Bjarke Ingels of BIG has been enjoying the sun down in Florida while designing a new residential development in Ft. Lauderdale that appears as though a flourishing garden has split the tower in half. Marina Lofts is a new modular three-tower housing project slated to be built along the New River near the downtown core and is being developed by Asi Cymbal. While details about specific sustainability strategies haven't been unveiled, we can tell that the developers are trying to be good neighbors and are working to protect the river watershed, stitch together the urban fabric and preserve mature trees.
Marina Lofts is slated to be a 1,072-unit rental condo complex built in three phases along the south side of the New River in Ft. Lauderdale. The project has been designed by BIG for Asi Cymbal who expects to begin construction in 2013 after securing his financing. The first phase of the project will be a 36-story building on the western parcel that will include 348 residential rental lofts, a 4,266 sf restaurant, and the Rain Tree Park. Next, another 36-story building will be built on the center parcel and will include 39 residential rental lofts, the relocated Pirate’s Republic into a 5,130 sf restaurant space, and 6,012 square feet of retail. Finally, the last phase is a 25-story building on the eastern parcel with 379 residential rental lofts, 6 live/work units, the relocated Water Taxi, 9,246 sf of retail, 6,020 sf of restaurant space.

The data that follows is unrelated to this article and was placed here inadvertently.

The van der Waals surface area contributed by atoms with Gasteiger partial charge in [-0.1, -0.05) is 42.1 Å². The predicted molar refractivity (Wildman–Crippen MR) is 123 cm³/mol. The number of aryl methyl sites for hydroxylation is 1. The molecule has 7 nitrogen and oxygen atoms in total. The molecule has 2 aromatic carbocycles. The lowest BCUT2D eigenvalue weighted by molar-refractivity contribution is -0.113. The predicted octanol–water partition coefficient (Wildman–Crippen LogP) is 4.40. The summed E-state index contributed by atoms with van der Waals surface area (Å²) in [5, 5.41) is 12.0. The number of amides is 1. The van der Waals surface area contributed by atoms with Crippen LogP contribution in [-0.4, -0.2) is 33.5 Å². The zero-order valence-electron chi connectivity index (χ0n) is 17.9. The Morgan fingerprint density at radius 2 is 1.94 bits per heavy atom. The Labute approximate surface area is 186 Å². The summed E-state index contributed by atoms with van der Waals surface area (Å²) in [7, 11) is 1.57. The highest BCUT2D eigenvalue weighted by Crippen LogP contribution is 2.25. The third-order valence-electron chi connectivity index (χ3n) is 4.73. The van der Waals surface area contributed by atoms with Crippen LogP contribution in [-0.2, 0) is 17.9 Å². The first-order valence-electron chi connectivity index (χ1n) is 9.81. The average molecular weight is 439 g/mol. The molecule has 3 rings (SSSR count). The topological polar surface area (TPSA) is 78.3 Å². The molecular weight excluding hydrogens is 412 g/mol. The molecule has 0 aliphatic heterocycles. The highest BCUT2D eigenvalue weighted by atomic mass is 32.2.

The architecture is characterized by white modular rectangular units with deep patios that provide daylighting without too much direct light. The two larger towers appear to be split apart from each other with lush hanging gardens growing in between as though the vegetation actually caused the crack. Mixed retail, restaurants and other entertainment thrive at the base and encourage residents and visitors to walk along the river, use the water taxis or their own boat, which they can park on site in a slip. BIG carefully studied the site and the surrounding neighbors and is working to retain view sheds of the river and ocean. Stormwater will be contained onsite and treated before returning to the water system rather than letting it flow into the adjacent river. The developers are also working with arborists to preserve 75 mature trees through relocation. This includes a local favorite, the historic Rain Tree, which will be moved to its own brand new park created by the project.
Via Curbed Miami
Images ©BIG and Marina Lofts